In fact on foreign policy, Social Security, Medicare and even “representing middle class values” — all previous strong suits for the president — more voters disapprove than approve of the president’s performance. Even worse for the Democrats, a significant plurality blame the president for the current economy (32 percent) than Republicans (12 percent), and vastly more people (23 percent) blame big government over big labor, big banks or big business (all in single digits) for their failure to get ahead financially.
In short, the effort to demonize big business is a bust. That’s a problem for Democrats who have been trying use the evils of the private sector to justify vast expansion of government and to use the rich as a piñata. Americans hardly blame the rich at all for the economy. What they do believe overwhelmingly is that their economic situation has gotten worse (34 percent) or stayed the same (39 percent) over the last four years.
As we saw in 2012, that doesn’t guarantee that a Republican can win in 2014 simply by showing up. It does, however, suggest Republicans should spend minimal time worrying about class warfare attacks and association with the Koches, and much more time stressing the Democrats’ own policy failures and their own solutions. Republicans don’t need to compete in the class warfare game (although Democrats’ hypocrisy on a range of issues is certainly delicious), but they should, as many conservative reformers have suggested, offer a positive message that includes pro-jobs, pro-energy and pro-budget reform items.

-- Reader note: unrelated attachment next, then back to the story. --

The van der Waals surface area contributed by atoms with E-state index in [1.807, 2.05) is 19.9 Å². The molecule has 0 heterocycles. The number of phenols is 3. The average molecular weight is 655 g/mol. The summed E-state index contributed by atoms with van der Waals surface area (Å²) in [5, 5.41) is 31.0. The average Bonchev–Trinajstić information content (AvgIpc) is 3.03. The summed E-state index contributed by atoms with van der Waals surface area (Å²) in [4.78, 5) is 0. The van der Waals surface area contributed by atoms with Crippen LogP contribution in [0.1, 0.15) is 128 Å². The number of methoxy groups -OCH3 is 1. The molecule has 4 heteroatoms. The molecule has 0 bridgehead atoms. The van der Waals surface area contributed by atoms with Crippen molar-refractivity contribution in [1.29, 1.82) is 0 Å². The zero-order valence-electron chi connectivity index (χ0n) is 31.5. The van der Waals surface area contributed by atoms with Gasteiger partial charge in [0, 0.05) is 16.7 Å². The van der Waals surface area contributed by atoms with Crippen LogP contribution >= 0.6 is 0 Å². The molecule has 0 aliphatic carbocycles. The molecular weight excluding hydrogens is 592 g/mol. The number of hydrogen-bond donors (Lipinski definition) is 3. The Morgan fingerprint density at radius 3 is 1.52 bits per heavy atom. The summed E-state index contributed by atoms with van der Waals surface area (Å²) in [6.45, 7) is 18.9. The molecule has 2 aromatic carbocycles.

There is also an opening on Obamacare, which a large plurality (just under 50 percent) tell pollsters “went too far.” The GOP need not come up with the perfect health-care scheme that will offer reduced costs, universal health care and ultimate consumer choice — since Obamacare doesn’t do all (or any) of that. Rather, it seems, the focus should be on doing no harm (e.g. people can keep and insurers can offer whatever plan they like), retaining popular items (e.g. protection for preexisting conditions) and working to improve access and cost-cutting competition. The bar for a GOP alternative has been helpfully and significantly lowered by none other than the president’s “historic” health-care plan.
In November, decent GOP candidates, policies aimed at working- and middle-class voters, and a focus on the degree to which Senate Democrats have backed the president in his unsuccessful policy hijinks should be enough for many Republicans to claim victory. That might be why Nate Silver is delivering them some bad news. Frankly, you don’t have to be good at math to see his point.